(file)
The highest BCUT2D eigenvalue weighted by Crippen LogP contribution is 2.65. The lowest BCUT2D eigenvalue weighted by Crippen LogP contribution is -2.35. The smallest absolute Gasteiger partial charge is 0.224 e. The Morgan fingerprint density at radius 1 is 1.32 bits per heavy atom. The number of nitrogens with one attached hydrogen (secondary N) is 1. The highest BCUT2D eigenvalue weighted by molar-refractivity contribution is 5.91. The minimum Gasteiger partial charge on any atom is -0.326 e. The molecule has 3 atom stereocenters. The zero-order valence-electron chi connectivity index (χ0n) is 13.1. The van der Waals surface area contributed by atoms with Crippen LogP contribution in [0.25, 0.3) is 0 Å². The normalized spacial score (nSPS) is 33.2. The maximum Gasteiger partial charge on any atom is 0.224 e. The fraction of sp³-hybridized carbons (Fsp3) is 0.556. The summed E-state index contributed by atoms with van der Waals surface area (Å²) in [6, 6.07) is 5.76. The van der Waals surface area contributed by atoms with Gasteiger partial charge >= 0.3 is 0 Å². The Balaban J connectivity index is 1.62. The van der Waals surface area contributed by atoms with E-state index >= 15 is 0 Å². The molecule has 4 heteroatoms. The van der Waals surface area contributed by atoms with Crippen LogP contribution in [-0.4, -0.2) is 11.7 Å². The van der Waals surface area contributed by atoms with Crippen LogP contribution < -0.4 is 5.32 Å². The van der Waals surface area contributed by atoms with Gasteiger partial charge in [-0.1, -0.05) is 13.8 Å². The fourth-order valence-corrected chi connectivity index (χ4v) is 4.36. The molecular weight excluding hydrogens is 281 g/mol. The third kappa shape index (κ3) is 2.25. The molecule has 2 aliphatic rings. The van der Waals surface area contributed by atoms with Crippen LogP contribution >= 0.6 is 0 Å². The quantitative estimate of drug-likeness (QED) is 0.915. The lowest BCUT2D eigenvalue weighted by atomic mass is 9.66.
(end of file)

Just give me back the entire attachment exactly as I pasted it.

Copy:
The highest BCUT2D eigenvalue weighted by Crippen LogP contribution is 2.65. The lowest BCUT2D eigenvalue weighted by Crippen LogP contribution is -2.35. The smallest absolute Gasteiger partial charge is 0.224 e. The Morgan fingerprint density at radius 1 is 1.32 bits per heavy atom. The number of nitrogens with one attached hydrogen (secondary N) is 1. The highest BCUT2D eigenvalue weighted by molar-refractivity contribution is 5.91. The minimum Gasteiger partial charge on any atom is -0.326 e. The molecule has 3 atom stereocenters. The zero-order valence-electron chi connectivity index (χ0n) is 13.1. The van der Waals surface area contributed by atoms with Crippen LogP contribution in [0.25, 0.3) is 0 Å². The normalized spacial score (nSPS) is 33.2. The maximum Gasteiger partial charge on any atom is 0.224 e. The fraction of sp³-hybridized carbons (Fsp3) is 0.556. The summed E-state index contributed by atoms with van der Waals surface area (Å²) in [6, 6.07) is 5.76. The van der Waals surface area contributed by atoms with Gasteiger partial charge >= 0.3 is 0 Å². The Balaban J connectivity index is 1.62. The van der Waals surface area contributed by atoms with E-state index >= 15 is 0 Å². The molecule has 4 heteroatoms. The van der Waals surface area contributed by atoms with Crippen LogP contribution in [-0.4, -0.2) is 11.7 Å². The van der Waals surface area contributed by atoms with Crippen LogP contribution < -0.4 is 5.32 Å². The van der Waals surface area contributed by atoms with Gasteiger partial charge in [-0.1, -0.05) is 13.8 Å². The fourth-order valence-corrected chi connectivity index (χ4v) is 4.36. The molecular weight excluding hydrogens is 281 g/mol. The third kappa shape index (κ3) is 2.25. The molecule has 2 aliphatic rings. The van der Waals surface area contributed by atoms with Crippen LogP contribution >= 0.6 is 0 Å². The quantitative estimate of drug-likeness (QED) is 0.915. The lowest BCUT2D eigenvalue weighted by atomic mass is 9.66.